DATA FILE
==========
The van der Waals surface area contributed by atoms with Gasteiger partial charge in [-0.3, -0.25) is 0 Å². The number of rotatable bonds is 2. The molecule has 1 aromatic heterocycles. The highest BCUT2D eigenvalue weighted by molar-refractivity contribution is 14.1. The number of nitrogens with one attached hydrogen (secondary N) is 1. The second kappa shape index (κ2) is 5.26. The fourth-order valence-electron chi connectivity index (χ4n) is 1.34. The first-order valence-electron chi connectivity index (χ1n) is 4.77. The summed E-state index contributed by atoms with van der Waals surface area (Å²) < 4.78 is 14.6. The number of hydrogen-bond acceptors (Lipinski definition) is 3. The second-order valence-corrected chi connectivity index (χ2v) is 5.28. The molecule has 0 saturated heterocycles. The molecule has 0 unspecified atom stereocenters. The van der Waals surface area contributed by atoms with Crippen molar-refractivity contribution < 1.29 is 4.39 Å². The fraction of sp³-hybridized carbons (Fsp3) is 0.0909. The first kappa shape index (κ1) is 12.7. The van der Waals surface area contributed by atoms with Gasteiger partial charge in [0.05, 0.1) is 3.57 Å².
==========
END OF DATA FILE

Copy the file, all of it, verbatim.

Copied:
The van der Waals surface area contributed by atoms with Gasteiger partial charge in [-0.3, -0.25) is 0 Å². The number of rotatable bonds is 2. The molecule has 1 aromatic heterocycles. The highest BCUT2D eigenvalue weighted by molar-refractivity contribution is 14.1. The number of nitrogens with one attached hydrogen (secondary N) is 1. The second kappa shape index (κ2) is 5.26. The fourth-order valence-electron chi connectivity index (χ4n) is 1.34. The first-order valence-electron chi connectivity index (χ1n) is 4.77. The summed E-state index contributed by atoms with van der Waals surface area (Å²) < 4.78 is 14.6. The number of hydrogen-bond acceptors (Lipinski definition) is 3. The second-order valence-corrected chi connectivity index (χ2v) is 5.28. The molecule has 0 saturated heterocycles. The molecule has 0 unspecified atom stereocenters. The van der Waals surface area contributed by atoms with Crippen molar-refractivity contribution < 1.29 is 4.39 Å². The fraction of sp³-hybridized carbons (Fsp3) is 0.0909. The first kappa shape index (κ1) is 12.7. The van der Waals surface area contributed by atoms with Gasteiger partial charge in [0.05, 0.1) is 3.57 Å².